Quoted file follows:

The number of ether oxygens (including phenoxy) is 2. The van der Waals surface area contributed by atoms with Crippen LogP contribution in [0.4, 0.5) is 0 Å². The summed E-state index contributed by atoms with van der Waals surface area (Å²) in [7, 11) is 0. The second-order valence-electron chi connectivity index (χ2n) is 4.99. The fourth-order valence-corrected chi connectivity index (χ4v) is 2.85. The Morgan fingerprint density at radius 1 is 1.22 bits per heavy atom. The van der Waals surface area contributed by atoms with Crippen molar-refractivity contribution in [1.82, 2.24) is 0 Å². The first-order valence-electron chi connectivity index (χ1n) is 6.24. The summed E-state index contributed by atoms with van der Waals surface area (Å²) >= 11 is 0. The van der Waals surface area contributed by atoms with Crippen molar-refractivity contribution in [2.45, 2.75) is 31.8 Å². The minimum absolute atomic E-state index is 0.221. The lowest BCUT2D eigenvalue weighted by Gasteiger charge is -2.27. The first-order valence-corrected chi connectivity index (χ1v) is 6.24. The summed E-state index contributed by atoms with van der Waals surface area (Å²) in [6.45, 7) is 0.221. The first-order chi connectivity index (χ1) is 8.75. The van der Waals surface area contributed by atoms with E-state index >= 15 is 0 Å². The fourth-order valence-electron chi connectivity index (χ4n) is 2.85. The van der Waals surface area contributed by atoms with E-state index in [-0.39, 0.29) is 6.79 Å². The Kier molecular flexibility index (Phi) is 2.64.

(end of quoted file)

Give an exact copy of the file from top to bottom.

The number of ether oxygens (including phenoxy) is 2. The van der Waals surface area contributed by atoms with Crippen LogP contribution in [0.4, 0.5) is 0 Å². The summed E-state index contributed by atoms with van der Waals surface area (Å²) in [7, 11) is 0. The second-order valence-electron chi connectivity index (χ2n) is 4.99. The fourth-order valence-corrected chi connectivity index (χ4v) is 2.85. The Morgan fingerprint density at radius 1 is 1.22 bits per heavy atom. The van der Waals surface area contributed by atoms with Crippen molar-refractivity contribution in [1.82, 2.24) is 0 Å². The first-order valence-electron chi connectivity index (χ1n) is 6.24. The summed E-state index contributed by atoms with van der Waals surface area (Å²) >= 11 is 0. The van der Waals surface area contributed by atoms with Crippen molar-refractivity contribution in [2.45, 2.75) is 31.8 Å². The minimum absolute atomic E-state index is 0.221. The lowest BCUT2D eigenvalue weighted by Gasteiger charge is -2.27. The first-order valence-corrected chi connectivity index (χ1v) is 6.24. The summed E-state index contributed by atoms with van der Waals surface area (Å²) in [6.45, 7) is 0.221. The first-order chi connectivity index (χ1) is 8.75. The van der Waals surface area contributed by atoms with E-state index >= 15 is 0 Å². The fourth-order valence-electron chi connectivity index (χ4n) is 2.85. The van der Waals surface area contributed by atoms with E-state index in [-0.39, 0.29) is 6.79 Å². The Kier molecular flexibility index (Phi) is 2.64.